I’ve actually used a bronzer before to tan my skin, to dress up as Pharaoh Atem from Yuugioh back in 2008.  (It’s a terrible cosplay so I won’t show pics.)  The result was that I looked as if I’d managed to tan (I don’t naturally tan, just burn), and nobody saw anything of note except one or two friends that thought I had gone tanning.  I didn’t think anything of it at the time, but then again we hadn’t had an asshat white boy who had been selected over actors of color to play an Inuit kid saying ‘oh yeah, I just need to get tan!’ at that time.

On the other hand, if a white person who could naturally tan chose to cosplay Korra and tanned for the purpose, I probably wouldn’t blink an eye - it would be their natural skin tone.  Is using a fake tanner such as bronzer any different?  I really do think motivation is a huge factor in the offense level, but it’s not like one can wear a sign explaining the motivation, and the hurtful factor of simply creating darker skin probably doesn’t change.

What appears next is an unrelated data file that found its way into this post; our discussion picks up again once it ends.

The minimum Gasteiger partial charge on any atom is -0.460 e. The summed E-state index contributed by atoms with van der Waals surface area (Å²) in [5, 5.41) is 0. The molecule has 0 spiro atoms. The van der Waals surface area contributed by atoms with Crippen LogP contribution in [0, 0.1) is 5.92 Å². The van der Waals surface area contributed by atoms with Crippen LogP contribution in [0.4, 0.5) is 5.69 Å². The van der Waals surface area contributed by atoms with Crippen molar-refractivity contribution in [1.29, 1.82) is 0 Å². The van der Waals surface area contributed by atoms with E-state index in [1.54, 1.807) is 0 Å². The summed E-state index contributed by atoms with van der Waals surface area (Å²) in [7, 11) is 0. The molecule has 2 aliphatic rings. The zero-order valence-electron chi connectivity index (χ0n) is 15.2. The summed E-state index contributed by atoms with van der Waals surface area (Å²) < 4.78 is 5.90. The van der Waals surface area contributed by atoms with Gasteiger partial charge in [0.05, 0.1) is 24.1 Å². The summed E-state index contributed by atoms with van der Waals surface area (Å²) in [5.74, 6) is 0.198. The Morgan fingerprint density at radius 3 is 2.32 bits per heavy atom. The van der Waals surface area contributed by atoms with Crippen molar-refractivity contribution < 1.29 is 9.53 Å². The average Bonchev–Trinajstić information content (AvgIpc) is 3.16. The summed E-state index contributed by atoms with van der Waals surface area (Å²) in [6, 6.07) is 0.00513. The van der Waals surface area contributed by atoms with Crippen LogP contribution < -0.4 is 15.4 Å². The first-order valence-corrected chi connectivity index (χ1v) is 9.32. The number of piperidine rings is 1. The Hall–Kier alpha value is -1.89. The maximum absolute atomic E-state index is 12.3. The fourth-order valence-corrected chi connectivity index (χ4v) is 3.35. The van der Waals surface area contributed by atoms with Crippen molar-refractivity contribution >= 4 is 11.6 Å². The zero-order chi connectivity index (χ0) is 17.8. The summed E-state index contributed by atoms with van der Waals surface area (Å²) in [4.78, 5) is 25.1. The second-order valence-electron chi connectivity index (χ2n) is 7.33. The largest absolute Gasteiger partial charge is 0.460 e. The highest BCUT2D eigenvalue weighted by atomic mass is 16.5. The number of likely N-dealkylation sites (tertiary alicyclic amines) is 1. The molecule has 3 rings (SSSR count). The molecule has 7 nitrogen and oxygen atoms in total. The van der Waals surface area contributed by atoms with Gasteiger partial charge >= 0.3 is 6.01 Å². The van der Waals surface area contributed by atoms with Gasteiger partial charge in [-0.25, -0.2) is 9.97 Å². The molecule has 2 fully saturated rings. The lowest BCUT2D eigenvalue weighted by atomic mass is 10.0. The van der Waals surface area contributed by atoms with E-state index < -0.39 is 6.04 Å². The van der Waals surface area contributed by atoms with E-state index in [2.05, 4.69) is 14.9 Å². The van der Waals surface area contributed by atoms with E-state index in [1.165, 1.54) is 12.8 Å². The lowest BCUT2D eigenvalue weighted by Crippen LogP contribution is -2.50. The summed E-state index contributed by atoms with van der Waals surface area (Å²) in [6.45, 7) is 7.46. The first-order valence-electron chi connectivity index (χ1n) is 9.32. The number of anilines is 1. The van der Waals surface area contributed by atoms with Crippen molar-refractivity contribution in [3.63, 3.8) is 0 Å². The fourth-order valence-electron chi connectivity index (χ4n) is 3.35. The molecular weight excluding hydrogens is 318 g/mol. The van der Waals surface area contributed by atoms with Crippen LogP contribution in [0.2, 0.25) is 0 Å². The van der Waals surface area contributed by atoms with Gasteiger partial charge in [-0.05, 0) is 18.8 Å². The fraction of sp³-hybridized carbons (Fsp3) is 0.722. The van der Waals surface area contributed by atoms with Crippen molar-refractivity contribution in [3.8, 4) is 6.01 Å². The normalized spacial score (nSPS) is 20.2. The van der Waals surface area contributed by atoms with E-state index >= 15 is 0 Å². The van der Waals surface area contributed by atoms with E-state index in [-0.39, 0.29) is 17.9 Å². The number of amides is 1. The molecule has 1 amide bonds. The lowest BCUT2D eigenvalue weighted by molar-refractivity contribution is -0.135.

I don’t think it’s the same thing for a person of color to choose to lighten their skin for a character, though - there is a social aspect in play here in America, where white privilege is systemic, and the hurtful factor doesn’t go both ways.

I’m leaning towards a natural bronzing that wouldn’t go outside the range my skin could get to if I tanned.  Obviously going farther than that would be undoubtedly offensive, but I’m still wavering on whether going even that far is offensive.


It’s important to note that we’re not picking on the cosplayers themselves (at least not if they are genuine, awesome people like you seem to be!) but rather on the attitude in fandom that means quality cosplays go unnoticed while others receive attention based purely on the sex appeal of the cosplayers.

I get what you’re trying to do here, and I can see how this is the sort of thing that upsets people.  However - finding popular/tumblr famous pictures, looking at the costumes, and then picking on them is probably not the best way to go about addressing the problem??